In fact Yeager had an arsenal of tricks up her sleeve. Working alone “I wasn’t lazy… I knew how to make the most out of somebody just by touching up their make-up or fixing their hair a little a bit and guiding their pose, moves of the hand, whatever it took to get a good picture.”
Yeager had taught herself these tricks through hours of shooting herself in her own home, in the sorts of coquettish poses that were sure to enthral male readers. “I saw there was a rhythm to this thing, so I wrote a book [How I Photograph Myself] so that any girl could read it and become a good model. Even if she just wanted to take one beautiful picture of herself she could do it in the privacy of her home instead of going to a strange male photographer and being embarrassed taking off her clothes.”
The chief remit of her book is to emphasise that any women can look good with the right attention. “What a boring place the world would be if every woman looked the same as the next…Make the most what you have and enjoy being female; enjoy being YOU.”
These women have curves and even visible cellulite. “I don’t like the skinniness” she says of today’s ideal. “I like to see a model who has meat on her bones. For fashion, maybe you need to show off the clothes, but if you want to show off a beautiful woman, you need her to be shapely, to show that she is a woman.”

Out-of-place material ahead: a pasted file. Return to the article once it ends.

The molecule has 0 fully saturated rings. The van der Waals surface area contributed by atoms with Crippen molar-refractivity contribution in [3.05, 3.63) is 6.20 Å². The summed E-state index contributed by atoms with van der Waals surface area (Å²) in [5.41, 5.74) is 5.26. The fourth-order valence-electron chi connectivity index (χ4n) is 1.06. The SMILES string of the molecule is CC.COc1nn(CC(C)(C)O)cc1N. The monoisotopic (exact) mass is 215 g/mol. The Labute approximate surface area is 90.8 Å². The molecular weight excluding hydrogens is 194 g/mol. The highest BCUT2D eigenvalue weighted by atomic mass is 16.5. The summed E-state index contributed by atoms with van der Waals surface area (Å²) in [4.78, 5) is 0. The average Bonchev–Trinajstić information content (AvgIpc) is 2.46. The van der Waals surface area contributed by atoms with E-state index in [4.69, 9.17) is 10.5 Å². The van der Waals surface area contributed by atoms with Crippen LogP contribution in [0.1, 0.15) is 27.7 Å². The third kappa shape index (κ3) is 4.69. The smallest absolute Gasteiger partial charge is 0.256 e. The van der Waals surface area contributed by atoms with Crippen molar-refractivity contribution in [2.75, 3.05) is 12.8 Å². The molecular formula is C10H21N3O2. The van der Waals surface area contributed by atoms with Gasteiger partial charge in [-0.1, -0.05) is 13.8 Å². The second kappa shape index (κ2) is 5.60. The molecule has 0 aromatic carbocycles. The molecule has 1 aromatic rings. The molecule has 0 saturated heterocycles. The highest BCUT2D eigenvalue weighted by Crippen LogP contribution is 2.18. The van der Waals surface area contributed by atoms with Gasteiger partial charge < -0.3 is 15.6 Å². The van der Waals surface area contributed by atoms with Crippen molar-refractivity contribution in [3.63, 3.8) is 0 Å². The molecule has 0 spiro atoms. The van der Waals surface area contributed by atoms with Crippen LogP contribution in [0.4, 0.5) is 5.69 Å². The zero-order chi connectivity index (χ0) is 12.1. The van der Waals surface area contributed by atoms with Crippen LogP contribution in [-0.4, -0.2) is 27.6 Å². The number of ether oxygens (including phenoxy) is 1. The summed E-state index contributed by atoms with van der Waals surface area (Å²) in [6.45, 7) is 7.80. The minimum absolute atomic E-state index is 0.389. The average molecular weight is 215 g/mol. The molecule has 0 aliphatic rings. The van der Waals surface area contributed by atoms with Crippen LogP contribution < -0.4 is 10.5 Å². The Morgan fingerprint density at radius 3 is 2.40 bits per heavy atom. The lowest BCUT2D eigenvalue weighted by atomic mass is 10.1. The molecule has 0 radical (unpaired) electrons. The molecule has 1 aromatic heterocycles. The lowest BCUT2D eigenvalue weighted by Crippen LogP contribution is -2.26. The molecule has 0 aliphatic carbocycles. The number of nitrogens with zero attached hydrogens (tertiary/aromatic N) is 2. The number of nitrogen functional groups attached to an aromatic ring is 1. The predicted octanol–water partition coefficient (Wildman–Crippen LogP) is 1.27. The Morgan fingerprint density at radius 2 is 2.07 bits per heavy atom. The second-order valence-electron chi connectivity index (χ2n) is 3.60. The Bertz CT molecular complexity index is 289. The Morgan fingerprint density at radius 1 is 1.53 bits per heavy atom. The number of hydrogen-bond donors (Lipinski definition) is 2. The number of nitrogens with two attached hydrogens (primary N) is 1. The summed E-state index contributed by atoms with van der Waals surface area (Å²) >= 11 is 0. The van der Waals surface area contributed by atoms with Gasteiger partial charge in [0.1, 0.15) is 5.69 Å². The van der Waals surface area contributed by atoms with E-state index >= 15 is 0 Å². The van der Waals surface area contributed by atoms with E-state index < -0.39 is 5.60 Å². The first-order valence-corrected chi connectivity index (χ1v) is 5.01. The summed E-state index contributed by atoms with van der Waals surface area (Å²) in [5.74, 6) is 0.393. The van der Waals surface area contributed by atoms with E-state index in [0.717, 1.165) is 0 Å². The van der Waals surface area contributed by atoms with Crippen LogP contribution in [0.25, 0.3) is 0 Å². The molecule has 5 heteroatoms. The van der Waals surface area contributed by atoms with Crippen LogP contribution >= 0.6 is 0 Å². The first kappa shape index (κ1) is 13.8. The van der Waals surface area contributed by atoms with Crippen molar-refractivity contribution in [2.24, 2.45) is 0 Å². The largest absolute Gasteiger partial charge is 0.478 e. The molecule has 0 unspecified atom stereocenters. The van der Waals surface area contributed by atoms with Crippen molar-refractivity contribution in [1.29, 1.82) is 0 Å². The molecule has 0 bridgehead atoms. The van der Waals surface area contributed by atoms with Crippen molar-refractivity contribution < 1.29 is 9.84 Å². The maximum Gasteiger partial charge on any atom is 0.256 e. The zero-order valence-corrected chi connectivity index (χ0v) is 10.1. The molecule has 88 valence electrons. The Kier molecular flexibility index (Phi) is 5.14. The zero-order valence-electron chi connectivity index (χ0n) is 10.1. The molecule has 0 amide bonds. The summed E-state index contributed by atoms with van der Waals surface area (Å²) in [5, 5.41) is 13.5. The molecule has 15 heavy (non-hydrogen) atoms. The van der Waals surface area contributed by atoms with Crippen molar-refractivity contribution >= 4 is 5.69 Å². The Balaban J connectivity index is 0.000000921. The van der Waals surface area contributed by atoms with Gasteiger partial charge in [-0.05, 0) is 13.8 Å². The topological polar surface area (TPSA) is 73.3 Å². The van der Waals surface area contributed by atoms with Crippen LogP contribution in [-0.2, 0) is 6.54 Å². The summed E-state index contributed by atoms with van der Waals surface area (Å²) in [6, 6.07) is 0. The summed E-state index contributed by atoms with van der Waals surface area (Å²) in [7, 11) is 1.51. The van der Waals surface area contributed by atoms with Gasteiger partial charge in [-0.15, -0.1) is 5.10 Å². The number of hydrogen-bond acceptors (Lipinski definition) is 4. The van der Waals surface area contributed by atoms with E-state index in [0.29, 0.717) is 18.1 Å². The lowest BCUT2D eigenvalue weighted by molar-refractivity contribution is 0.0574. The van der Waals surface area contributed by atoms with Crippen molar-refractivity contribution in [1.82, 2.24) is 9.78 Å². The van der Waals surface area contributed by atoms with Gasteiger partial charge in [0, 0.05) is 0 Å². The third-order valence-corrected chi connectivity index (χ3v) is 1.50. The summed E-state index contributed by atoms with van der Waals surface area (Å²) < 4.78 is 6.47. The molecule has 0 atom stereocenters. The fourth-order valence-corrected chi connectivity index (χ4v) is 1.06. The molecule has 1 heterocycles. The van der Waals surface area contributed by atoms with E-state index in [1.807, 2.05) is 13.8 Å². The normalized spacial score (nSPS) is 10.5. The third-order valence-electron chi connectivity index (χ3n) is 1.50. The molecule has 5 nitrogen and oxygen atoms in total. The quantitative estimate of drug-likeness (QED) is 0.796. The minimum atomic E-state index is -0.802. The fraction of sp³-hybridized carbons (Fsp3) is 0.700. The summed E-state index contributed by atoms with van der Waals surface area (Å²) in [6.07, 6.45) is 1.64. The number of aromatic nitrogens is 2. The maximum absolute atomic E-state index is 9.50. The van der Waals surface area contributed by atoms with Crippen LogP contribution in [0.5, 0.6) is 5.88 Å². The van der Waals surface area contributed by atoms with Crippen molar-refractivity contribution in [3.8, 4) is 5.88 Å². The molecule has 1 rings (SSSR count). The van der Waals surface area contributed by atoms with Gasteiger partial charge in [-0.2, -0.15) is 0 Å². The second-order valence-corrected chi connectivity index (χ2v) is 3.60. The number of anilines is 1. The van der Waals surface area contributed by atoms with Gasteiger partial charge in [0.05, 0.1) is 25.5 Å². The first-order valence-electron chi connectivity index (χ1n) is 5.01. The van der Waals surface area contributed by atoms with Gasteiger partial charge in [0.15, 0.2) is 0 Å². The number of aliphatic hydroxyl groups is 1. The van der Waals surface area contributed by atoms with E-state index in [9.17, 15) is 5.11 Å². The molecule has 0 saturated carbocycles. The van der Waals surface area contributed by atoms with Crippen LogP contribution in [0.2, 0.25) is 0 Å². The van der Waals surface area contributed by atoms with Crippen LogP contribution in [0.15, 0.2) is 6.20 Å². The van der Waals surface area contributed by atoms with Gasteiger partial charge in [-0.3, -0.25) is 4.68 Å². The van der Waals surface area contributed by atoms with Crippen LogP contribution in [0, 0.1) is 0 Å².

Now 83, she shows no signs of slowing. Last year she acted as Grand Marshal for a three day festival of marching bands and vintage cars along Miami’s Ocean Drive. She still photographs too – her last self-portrait was taken only last year – and has just moved into a new studio near her home, where she continues to write books. This is her 32nd.
Of the rarity of her success in a male-dominated arena she is reticent. “I didn’t know anybody else who was doing it, sure, but I wasn’t paying attention to what other people were doing, I just got involved in my work and it took me from one step to another. I was just confident my work was good.”
'Bunny Yeager’s Darkroom’ by Petra Mason (Rizzoli, £37.50, published Sep 25) is available to order from Telegraph Books at £33.50+£1.35p&p. 0844 871 1516; books.telegraph.co.uk


PIN-UP PERFECTION BUNNY YEAGER


#03

 

SUMMER2015

 

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PIN-UP PERFECTION

BUNNY YEAGER

During a recent conversation I was asked my thoughts on the ‘boom’ in popularity of pin-up style photography which led me to discuss the iconic Bettie Page, who it’s fair to say is generally hailed as the original pin-up queen. Of course we’re now quite used to seeing images of models posing provocatively, pouting at the camera or cheekily looking down the lens. Maybe they’re wearing lingerie, swimwear, or perhaps they’re nude but the sheer volume of such titillation means the impact has somewhat been diluted and it’s just become a norm of daily life.
Now that we’re completely bombarded with images featuring nudity it’s quite hard to believe that it wasn’t actually that long ago that laws on producing nude photography were incredibly strict, resulting in secret camera clubs being created and an under the counter attitude for the images produced. The shock factor of scantily clad or nude models was very real and caused public outrage.
 
Models at the Miami Fire Department. 1955 © Bunny Yeager